On Jigs and Fixtures

One of the trickiest parts of building a thing with a whole mess of angles is getting everything in the right place. To be honest, the first couple lampshades I built were a bit, well, off. When the edge support needs to connect in exactly the right place at the bottom, it needs to start by being connected in exactly the right spot on the top.

So, I built what I called a jig but it’s technically called a “fixture.” A fixture is designed to simply fix the lamp pieces in place. A “jig” technically not only holds it in place but moves a piece through tool like a saw, where a fixture just holds it.

First, I had to make a block that was the right size to fit inside the crown of the lampshade. This is, again, one of those math problems. The exterior of the crown is 4 1/4″ and, if using 3/4″ thick wood, you end up with an interior of 2 3/4″…

(3/4 + 3/4 = 1 1/2, then subtract 1 1/2 from 4 1/4 = 2 3/4)

Unless of course that particular bit of wood ended up being only half an inch thick, then the interior ends up being 3 1/4″ wide, in which case I need an entirely different fixture to seat properly inside the frame of the lamp shade. So, for now, I’m just making sure I use the same thickness of wood so I don’t have to make different blocks.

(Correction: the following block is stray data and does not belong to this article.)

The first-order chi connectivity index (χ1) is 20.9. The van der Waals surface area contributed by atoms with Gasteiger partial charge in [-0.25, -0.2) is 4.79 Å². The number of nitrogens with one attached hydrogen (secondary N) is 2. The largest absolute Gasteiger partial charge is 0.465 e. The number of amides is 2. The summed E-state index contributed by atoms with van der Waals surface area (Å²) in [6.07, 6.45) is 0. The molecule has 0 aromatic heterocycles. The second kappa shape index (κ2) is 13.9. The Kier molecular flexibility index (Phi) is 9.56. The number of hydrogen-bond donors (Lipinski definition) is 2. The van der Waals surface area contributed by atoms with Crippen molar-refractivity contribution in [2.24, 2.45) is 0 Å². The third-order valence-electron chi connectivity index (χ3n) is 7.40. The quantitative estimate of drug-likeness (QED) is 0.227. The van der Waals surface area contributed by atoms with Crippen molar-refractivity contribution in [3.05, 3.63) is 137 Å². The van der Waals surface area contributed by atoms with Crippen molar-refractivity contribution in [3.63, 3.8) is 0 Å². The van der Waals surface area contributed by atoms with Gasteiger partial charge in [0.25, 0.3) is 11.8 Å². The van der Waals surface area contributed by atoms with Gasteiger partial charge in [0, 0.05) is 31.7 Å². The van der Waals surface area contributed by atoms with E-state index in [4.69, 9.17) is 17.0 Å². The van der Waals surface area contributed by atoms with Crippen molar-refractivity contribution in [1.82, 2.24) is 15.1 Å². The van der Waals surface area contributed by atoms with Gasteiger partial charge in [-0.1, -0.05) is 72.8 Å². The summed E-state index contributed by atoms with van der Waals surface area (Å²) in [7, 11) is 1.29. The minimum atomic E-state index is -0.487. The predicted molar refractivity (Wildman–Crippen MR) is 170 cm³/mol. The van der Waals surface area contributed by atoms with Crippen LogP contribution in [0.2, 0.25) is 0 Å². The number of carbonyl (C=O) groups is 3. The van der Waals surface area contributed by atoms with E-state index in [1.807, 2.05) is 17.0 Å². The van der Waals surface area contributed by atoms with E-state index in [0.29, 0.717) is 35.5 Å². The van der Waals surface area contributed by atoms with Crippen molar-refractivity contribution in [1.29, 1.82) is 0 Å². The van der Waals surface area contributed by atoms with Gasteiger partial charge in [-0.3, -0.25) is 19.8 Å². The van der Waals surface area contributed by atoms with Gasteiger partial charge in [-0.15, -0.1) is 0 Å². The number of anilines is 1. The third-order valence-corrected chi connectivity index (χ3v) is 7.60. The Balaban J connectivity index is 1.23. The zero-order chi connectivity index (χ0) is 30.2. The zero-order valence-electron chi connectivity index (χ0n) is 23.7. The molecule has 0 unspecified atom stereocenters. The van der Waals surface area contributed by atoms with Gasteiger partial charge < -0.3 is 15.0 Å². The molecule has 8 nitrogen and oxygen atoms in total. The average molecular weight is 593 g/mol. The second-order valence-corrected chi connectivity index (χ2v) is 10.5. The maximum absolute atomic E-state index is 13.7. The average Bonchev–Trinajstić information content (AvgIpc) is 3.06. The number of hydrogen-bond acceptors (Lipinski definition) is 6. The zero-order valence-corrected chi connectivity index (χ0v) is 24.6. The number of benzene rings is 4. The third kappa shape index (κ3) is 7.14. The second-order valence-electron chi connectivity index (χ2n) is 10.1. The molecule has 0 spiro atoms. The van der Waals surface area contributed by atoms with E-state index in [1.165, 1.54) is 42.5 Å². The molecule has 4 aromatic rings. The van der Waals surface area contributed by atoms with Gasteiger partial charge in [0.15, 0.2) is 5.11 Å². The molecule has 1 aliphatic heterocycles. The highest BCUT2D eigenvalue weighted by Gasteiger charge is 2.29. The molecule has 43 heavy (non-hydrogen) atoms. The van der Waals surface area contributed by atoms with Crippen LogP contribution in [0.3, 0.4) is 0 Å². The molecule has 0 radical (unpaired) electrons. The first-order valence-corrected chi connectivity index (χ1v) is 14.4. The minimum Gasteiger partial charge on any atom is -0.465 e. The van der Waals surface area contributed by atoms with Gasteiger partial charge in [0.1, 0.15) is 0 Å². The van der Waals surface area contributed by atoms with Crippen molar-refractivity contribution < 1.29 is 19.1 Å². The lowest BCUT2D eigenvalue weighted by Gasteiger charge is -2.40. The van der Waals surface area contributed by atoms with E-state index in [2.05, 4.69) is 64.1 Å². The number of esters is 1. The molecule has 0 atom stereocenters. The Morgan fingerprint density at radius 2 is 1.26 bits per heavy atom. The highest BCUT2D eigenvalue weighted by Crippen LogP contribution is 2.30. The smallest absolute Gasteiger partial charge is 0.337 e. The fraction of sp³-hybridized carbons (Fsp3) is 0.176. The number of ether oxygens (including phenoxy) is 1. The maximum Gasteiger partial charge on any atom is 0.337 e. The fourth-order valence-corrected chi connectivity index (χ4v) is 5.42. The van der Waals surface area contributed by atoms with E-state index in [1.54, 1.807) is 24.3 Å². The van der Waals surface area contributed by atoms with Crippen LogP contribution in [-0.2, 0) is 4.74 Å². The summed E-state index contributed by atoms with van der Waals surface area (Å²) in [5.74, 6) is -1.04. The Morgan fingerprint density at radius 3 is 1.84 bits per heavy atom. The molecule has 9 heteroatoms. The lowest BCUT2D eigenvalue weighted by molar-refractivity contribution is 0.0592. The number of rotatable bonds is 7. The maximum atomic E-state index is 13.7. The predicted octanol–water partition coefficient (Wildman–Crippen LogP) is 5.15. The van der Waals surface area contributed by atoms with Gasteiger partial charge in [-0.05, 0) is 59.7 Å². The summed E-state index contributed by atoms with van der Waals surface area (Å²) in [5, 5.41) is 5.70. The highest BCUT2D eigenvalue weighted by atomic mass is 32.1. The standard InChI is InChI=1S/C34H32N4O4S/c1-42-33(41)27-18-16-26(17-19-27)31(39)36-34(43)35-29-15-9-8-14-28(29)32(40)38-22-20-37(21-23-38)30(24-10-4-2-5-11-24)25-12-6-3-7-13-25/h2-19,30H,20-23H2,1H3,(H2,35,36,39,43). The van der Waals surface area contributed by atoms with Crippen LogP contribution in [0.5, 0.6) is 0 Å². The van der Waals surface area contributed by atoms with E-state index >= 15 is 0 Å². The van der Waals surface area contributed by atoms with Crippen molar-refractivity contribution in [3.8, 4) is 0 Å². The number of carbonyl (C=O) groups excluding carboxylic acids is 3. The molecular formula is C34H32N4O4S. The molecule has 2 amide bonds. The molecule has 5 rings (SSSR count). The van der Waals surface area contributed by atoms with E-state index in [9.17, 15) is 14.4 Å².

Once I cut the block to size, I cut out notches where each of the stays need to go. I set each stay on the crown and traced it onto the block where I knew I wanted it to be, then I measured and found the depth, ran it on the table saw and did a little chiseling. This gives me a block that fits perfectly inside the crown and helps hold all eight stays in the right place.

After gluing and nailing the stays in place, I’m able to pop out the block. Now all the pieces are in the right place and ready for the next step.

Here’s a little video I put together showing a very, very simple fixture in action

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